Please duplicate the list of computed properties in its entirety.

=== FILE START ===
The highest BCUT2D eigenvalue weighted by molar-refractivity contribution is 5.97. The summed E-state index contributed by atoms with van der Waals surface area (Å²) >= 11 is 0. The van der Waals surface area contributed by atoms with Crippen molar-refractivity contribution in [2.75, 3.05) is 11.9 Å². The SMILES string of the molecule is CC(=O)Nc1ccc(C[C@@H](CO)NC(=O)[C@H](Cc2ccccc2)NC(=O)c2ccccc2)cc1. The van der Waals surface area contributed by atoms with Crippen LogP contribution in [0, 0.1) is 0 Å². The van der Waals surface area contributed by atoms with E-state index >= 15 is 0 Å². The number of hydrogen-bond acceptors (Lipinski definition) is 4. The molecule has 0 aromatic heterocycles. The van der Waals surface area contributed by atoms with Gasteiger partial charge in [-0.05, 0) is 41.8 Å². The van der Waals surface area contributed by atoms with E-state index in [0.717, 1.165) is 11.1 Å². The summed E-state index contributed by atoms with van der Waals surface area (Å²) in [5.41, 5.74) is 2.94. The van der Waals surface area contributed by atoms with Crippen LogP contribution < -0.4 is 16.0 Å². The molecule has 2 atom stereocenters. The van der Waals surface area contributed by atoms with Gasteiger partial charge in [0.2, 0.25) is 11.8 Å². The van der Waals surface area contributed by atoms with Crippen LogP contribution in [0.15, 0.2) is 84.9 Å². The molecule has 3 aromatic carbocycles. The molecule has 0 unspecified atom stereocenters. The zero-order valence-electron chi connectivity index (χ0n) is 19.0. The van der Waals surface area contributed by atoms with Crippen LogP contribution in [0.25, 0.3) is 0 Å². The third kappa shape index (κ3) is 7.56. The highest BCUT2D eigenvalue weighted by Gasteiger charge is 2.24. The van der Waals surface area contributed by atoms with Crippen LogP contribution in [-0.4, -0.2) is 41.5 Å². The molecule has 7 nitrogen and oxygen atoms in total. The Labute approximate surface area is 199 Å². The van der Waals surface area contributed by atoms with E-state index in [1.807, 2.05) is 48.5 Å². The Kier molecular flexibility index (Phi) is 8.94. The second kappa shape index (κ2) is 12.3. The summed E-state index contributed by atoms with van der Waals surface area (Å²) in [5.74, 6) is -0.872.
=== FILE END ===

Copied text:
The highest BCUT2D eigenvalue weighted by molar-refractivity contribution is 5.97. The summed E-state index contributed by atoms with van der Waals surface area (Å²) >= 11 is 0. The van der Waals surface area contributed by atoms with Crippen molar-refractivity contribution in [2.75, 3.05) is 11.9 Å². The SMILES string of the molecule is CC(=O)Nc1ccc(C[C@@H](CO)NC(=O)[C@H](Cc2ccccc2)NC(=O)c2ccccc2)cc1. The van der Waals surface area contributed by atoms with Crippen LogP contribution in [0, 0.1) is 0 Å². The van der Waals surface area contributed by atoms with E-state index >= 15 is 0 Å². The number of hydrogen-bond acceptors (Lipinski definition) is 4. The molecule has 0 aromatic heterocycles. The van der Waals surface area contributed by atoms with Gasteiger partial charge in [-0.05, 0) is 41.8 Å². The van der Waals surface area contributed by atoms with E-state index in [0.717, 1.165) is 11.1 Å². The summed E-state index contributed by atoms with van der Waals surface area (Å²) in [5.41, 5.74) is 2.94. The van der Waals surface area contributed by atoms with Crippen LogP contribution < -0.4 is 16.0 Å². The molecule has 2 atom stereocenters. The van der Waals surface area contributed by atoms with Gasteiger partial charge in [0.2, 0.25) is 11.8 Å². The van der Waals surface area contributed by atoms with Crippen LogP contribution in [0.15, 0.2) is 84.9 Å². The molecule has 3 aromatic carbocycles. The molecule has 0 unspecified atom stereocenters. The zero-order valence-electron chi connectivity index (χ0n) is 19.0. The van der Waals surface area contributed by atoms with Crippen LogP contribution in [0.25, 0.3) is 0 Å². The third kappa shape index (κ3) is 7.56. The highest BCUT2D eigenvalue weighted by Gasteiger charge is 2.24. The van der Waals surface area contributed by atoms with Crippen LogP contribution in [-0.4, -0.2) is 41.5 Å². The molecule has 7 nitrogen and oxygen atoms in total. The Labute approximate surface area is 199 Å². The van der Waals surface area contributed by atoms with E-state index in [1.807, 2.05) is 48.5 Å². The Kier molecular flexibility index (Phi) is 8.94. The second kappa shape index (κ2) is 12.3. The summed E-state index contributed by atoms with van der Waals surface area (Å²) in [5.74, 6) is -0.872.